"Then we practiced subordination: "walk to heel" in three gaits, "sit" from walking, staying seated until mistress picks one up, "down" from walking, staying lying down, "coming here" from "down" in front of the handler and at the command "walk to heel" next to him... Arco ("Arco vom Stux", editor's note) understood very quickly, and I was very proud of him. But there were days when he just didn't feel like it. And it took me a while until I understood that it is boring in the long run for a clever, lively Spitz to always complete the same exercises in the same order. However, in order to pass the slightest test as a "traffic-safe companion dog" (especially as a protection dog), I would have had to demand absolute obedience from my Arco, total submission. In my initial ambition, I tried a few times to force him when he didn't want to, and soon saw what the result would be: either a submissive creep with his tail hanging or a snappy oddball. I would have had to destroy his lovable, stubborn Spitz nature."
Her experiences in protection dog sport also show very clearly that not all breeds are the same, but that breed-related differences in temperament must be taken into account. A Spitz is not a German Shepherd Dog.
"Then the protection dog training: a leather-clad "mock perpetrator" with an oversized protective arm irritates the dogs so that they bite his protective arm. If they do their job well, they get their arm as a "reward". The fake perpetrator first provoked Arco with a sack, and Arco soon dragged me away with the leash in his eagerness to protect me from this monster. The latter left However, when he got rid of the sack, Arco didn't go after the sack, as was expected of him, but instead wanted to go after the handler. Actually a very sensible behavior, but there was the first negative point: "He has no prey drive". My objection that he wasn't a hunting dog, but a guard dog, was laughed at with pity. After a few more attempts, Arco also bit the protective arm. However, when the "perpetrator" got too close to him, Arco tried to pinch his heel. The second minus point: "a fear biter".
I was taught that German Shepherds bite because they enjoy it - my Arco would probably never achieve this lofty goal. But after I saw how German Shepherd Dogs attacked their own master simply because he was wearing a protective arm, and I also learned that a Rottweiler calmly watched as his master was attacked because the perpetrator was not wearing a protective arm - I would rather not have one subjugated protection dog anymore. [...] And what does it matter if he just pinches the calf and barks at a foreign intruder on our remote property - that's his job."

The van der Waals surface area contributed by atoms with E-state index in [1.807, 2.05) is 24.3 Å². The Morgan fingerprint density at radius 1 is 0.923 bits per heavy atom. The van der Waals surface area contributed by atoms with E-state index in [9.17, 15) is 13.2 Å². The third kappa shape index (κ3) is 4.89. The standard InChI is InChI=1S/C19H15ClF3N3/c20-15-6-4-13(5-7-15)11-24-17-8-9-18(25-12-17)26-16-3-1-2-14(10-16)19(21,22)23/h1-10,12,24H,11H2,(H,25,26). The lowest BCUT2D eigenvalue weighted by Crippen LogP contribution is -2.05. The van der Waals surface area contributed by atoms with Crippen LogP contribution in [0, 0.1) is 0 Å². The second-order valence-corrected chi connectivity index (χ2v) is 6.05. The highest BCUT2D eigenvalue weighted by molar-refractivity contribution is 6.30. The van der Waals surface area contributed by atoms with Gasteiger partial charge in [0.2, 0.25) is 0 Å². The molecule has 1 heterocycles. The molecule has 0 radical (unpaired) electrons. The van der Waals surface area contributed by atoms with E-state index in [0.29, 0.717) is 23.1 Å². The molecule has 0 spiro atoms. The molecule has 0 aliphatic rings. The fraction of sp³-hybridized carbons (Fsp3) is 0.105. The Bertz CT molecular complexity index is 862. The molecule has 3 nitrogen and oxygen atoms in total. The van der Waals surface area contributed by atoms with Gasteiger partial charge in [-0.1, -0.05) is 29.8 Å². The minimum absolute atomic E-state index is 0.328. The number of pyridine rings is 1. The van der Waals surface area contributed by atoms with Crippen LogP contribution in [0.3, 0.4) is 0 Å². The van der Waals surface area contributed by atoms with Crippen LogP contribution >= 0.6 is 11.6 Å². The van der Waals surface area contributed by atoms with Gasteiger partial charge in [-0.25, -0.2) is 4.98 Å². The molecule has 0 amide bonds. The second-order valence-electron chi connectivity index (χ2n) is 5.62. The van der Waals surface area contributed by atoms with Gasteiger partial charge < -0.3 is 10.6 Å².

If you still want to have your German Spitz trained as a protection dog, you will certainly find a suitable dog school near you. A very strong-nerved and environmentally friendly, as well as well-behaved Spitz is a prerequisite for this. Modern protection dog training is based purely on the dog's motivation to play, which then sees the work on the man as pure play. In theory, this means the dog cannot randomly attack someone on command, nor should it even consider doing so. Theoretically. When it comes to the Spitz, I'm not so sure whether he'll want to try out what he's learned on his own..... 😜
What is Agility? Agility is a dog sports in which the dog has to overcome a course consisting of several obstacles in a fixed order and within a given time. The dog handler shows him the way with body language and auditory signals, but is not allowed to touch any obstacles or the dog. Speed, dexterity and good handling are required for the Spitz.
Agility is suitable for the whole family and offers lots of fun outside. For the very ambitious, agility also offers the opportunity to demonstrate their practiced skills at large dog shows or competitions in front of audiences from all over the world. In order to be able to practice agility, the dog and owner should definitely be physically fit. If they are not, they should definitely be so in advance. One thing is certain: agility appeals to the Spitz's body and soul, but owners also have to be fit.